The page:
Eddie Moore is diligently pulling Kansas City’s jazz scene into the 21st century. Since moving here from Houston in 2010, the 30-year-old keyboardist has done as much as any jazz-oriented musician to bring Kansas City up to date.
Moore’s background has provided him with an expansive perspective that permeates his vibrant new Kings & Queens. In addition to his immersion in the church-based sounds infusing the jazz, R&B and hip-hop of his native Houston, he collaborates with an astonishing array of acts in Kansas City. Moore regularly performs in reggae and indie-rock bands and leads a monthly jam session that welcomes rappers as well as jazz musicians.
His inclusive approach may be anathema to hermetic members of the jazz community. But Kings & Queens, released by the Philadelphia-based Ropeadope Records, honors jazz tradition while sounding entirely contemporary because Moore and his bandmates in the Outer Circle emphasize melodic grooves rather than flamboyant soloing.
Kings & Queens opens with a brief sample of a Congolese rhythm that connects to an aggressive salvo by drummer Pat Adams on the first movement of Moore’s three-part “Kings & Queens” suite. The implication is clear: Moore’s forward-thinking sounds are part of the rich continuum of African-American music that continues to be imbued with indigenous African elements.
It’s a sweeping instrumental evocation of African-American history, but in spite of its imposing premise, the 26-minute composition isn’t ponderous. Expressive playing by Moore, Adams, guitarist Adam Schlozman and electric bassist DeAndre Manning is captivatingly dramatic rather than grandiose.
The Outer Circle’s remarkable sensitivity and cohesive interplay reflect the group’s durability – these musicians have been working together for a few years, and Kings & Queens is the ensemble’s third album. The “Kings & Queens” suite and the reflective ballad “Bathroom Wardrobe” were first documented on last year’s Live in Kansas City album, but the updated interpretations reveal Moore’s ongoing progression.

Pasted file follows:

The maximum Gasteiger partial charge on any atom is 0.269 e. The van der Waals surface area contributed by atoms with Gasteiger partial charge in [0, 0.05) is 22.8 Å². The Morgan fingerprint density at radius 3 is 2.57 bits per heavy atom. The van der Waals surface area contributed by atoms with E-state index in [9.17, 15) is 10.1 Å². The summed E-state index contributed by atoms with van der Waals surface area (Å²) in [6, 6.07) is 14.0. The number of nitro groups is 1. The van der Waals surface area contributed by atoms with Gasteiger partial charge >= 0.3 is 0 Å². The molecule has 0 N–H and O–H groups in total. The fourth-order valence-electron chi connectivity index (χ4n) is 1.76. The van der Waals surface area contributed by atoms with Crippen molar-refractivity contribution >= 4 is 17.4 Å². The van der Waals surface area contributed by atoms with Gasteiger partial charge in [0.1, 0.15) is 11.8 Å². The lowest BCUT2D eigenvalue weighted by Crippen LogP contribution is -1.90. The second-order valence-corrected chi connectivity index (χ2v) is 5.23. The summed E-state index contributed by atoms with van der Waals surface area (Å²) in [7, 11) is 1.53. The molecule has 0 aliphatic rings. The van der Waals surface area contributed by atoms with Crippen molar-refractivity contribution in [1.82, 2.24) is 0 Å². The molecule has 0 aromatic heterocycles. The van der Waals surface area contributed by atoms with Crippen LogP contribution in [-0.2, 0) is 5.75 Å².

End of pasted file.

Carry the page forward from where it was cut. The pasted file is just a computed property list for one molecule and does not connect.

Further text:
Once heavily in sway of Robert Glasper, another keyboardist and bandleader from Houston who is heralded for his artful melding of jazz, R&B and hip-hop, Moore now demonstrates a singular vision.
That works to great effect on “The LBC,” which Moore introduces with a spiraling phrase on electric keyboards before he and the band lock into a mighty groove. Even though it lacks vocals, “The LBC” displays the momentum and structure of a memorable pop song.
Guest saxophonist Daniel Robinson is a similarly impressive composer. His “Aural Denial” initially evokes one of Vince Guaraldi's beloved Peanuts themes before taking a sinister turn.
The eloquent instrumentals indicate that Moore and his bandmates don’t need lyrics or hashtags to convey a powerful message. The album title, its Egyptian-themed cover art and its potent music are a moving tribute to the kings and queens among us and to the accomplishments of their ancestors. And Moore makes it clear that in spite of his youth, he merits consideration as a member of Kansas City’s jazz royalty.
Eddie Moore and the Outer Circle perform at 5 p.m. on Saturday, September 3, at Mills Record Company, 4045 Broadway, Kansas City, Missouri, 64111; 816-960-3775.
Bill Brownlee’s writing appears weekly in The Kansas City Star and Ink magazine. He blogs about Kansas City’s jazz scene at Plastic Sax.